As the Scottish school year draws to a close, our Red Card Community Education team and Ex-pro coaches again start to review the valuable work that we have rolled out across the country.
The thousands of pupils who have taken part in our Anti-Racism and Anti-Sectarianism workshops this year are about to embark on their summer holidays, but each of them armed with the essential information and knowledge they need to promote equality and diversity within the societies they are growing up in. As the newest member of the Red Card Team, and as my first school year in post as Education Worker, it feels good to take a breath and look back over the wealth of work that I have been part of.
October marked the start of my journey; I was quickly introduced to the variety of workshops that are on offer from this busy team. The Red Card Education team comprises of some very inspirational, skilled and talented individuals; it was great to learn from each and take this into the classroom in my own sessions. A busy few months seen me through deliveries in Primaries, Secondaries, Schools for pupils with additional support needs, and a number of teacher training workshops to both Primary and Secondary teaching professionals, allowing the key messages to be embedded and spread throughout the whole school curriculum.
My initial reflections on these sessions usually centred around how interested the pupils were in the issues, but even more so on how interested the teachers were. Learning took place on both levels, which was clear from the evaluations of our large scale teacher training events.
“[I am] worried that so many in the group were unaware of legislation arising from Steven Lawrence enquiry – perhaps not as aware a country as we think”
“This was very useful in that it clarified certain facts and created a less threatening approach to racism”
“All workshops were excellent. Dee and Gillian obviously very passionate about the topic. Lots of good ideas to take back to school”
“Just started RRSA post and feel much more confident about approaching idea of racial respect now”
(West Lothian Teacher Training Day, Feb 2013)
There have been many highlights and classic ‘classroom moments’ over the year, but what reaffirms my motivation every time is the feedback we receive. Following a session I delivered with Derek Ferguson at Ardgowan Primary, Inverclyde, we received about 30 handwritten thank you letters from those pupils in the post the following week. As a follow up activity, their teacher had asked them to write to us telling us what they had learned from our workshop.
“We definitely learned a great deal. The part I enjoyed best was finding out that calling Chinese people ‘Chinkies’ is racist and different types of stereotypes can hurt. It’s not just skin colour that matters it’s also to do with their religion. Racism is an issue in our world. I hope the next generation will PROVE racism hurts”
“My favourite part of the session was when we had the mini debate. It was my favourite but because I learned new stuff as well as arguing my own beliefs”
“We definitely learned a lot. I learned that stereotypes are offensive and not to judge someone by how they look. Racism is an issue in our world. I hope that one day it will change because it is not fair for people to live like this”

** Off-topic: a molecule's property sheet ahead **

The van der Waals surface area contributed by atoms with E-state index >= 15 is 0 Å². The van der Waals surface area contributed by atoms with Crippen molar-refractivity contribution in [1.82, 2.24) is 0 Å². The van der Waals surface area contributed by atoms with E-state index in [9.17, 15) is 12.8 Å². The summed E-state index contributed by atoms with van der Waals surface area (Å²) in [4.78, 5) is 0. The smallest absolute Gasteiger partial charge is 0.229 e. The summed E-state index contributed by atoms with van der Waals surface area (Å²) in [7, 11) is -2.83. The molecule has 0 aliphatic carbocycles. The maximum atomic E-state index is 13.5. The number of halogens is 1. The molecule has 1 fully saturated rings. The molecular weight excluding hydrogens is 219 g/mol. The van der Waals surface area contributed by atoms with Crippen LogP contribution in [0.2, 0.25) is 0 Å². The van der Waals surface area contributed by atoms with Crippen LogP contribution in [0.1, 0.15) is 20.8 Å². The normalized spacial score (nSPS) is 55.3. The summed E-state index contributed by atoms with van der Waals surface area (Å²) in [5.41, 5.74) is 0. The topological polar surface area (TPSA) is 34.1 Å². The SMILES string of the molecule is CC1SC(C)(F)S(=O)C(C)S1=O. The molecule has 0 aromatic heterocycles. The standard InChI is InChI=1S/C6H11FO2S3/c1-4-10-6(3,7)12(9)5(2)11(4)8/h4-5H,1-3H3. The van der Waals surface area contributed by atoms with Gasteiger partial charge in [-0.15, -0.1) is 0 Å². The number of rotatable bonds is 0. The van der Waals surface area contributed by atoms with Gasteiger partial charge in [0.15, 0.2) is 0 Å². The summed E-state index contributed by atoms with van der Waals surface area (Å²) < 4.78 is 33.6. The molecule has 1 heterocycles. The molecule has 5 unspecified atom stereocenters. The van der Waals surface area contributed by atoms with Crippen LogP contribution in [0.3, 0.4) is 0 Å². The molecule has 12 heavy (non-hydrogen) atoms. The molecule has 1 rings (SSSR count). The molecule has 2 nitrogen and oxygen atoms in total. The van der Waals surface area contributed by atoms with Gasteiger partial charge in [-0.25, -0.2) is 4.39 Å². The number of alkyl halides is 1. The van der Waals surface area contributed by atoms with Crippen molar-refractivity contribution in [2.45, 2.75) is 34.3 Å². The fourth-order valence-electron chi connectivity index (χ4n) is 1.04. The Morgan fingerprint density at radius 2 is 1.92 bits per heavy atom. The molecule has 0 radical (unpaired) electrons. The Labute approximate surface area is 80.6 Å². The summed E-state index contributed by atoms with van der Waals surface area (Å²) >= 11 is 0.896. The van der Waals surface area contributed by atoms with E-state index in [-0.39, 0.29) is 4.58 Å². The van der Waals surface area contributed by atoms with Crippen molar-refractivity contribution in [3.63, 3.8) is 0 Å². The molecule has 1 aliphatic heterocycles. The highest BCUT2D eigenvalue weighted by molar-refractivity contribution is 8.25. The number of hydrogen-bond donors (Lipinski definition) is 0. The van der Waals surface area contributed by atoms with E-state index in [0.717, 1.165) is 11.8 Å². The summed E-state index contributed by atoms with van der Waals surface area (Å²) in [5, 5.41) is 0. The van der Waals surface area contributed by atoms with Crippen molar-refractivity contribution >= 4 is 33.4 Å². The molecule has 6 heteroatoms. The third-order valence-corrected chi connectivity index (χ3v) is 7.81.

“Racism is a great issue in our world. I hope that no one will say anything to me but if they do I will now know what to do”
(P6 pupils, Ardgowan Primary School, March 2013)
Both the desire and the need for our work remains strong.
Behaviours and ideas surrounding Racism and Sectarianism are constantly changing, and it is essential to be able to respond appropriately to the questions which arise from the high profile stories that are hitting our headlines. Misinformation is spread daily regarding immigration, Muslims, Roma, Gypsy and Traveller communities amongst other minority groups. Opinions that were expressed in the few workshops that took place at the very end of the school year mirrored the damaging messages of tension and fear towards minority groups which have been irresponsibly exacerbated through the media. The murder of soldier Lee Rigby in Woolwich and the anti-Muslim sentiment that was subsequently spread is an example of this. Pupils repeated damaging stereotypical and extreme views they had picked up from their peers and the press, but also expressed a strong desire to learn more about these issues.
Our messages surrounding anti-racism and sectarianism are so well received, and the enthusiasm from the pupils to learn more is always overwhelming. I have been so inspired by the interest and enthusiasm of those pupils, their desire to learn, but also by the necessity of this work. There have been important lessons to be learned in every single classroom session, for both pupils and teachers, and I look forward to the learning opportunities and the challenges that next years delivery will bring.
Show Racism the Red Card Scotland is looking to create new local authority funded partnerships with councils for the new school year commencing Aug 2013. If any Local Authorities are interested in finding out how programmes can be tailored to meet their needs please contact Dee Kinning on 0141 222 2058 or email@example.com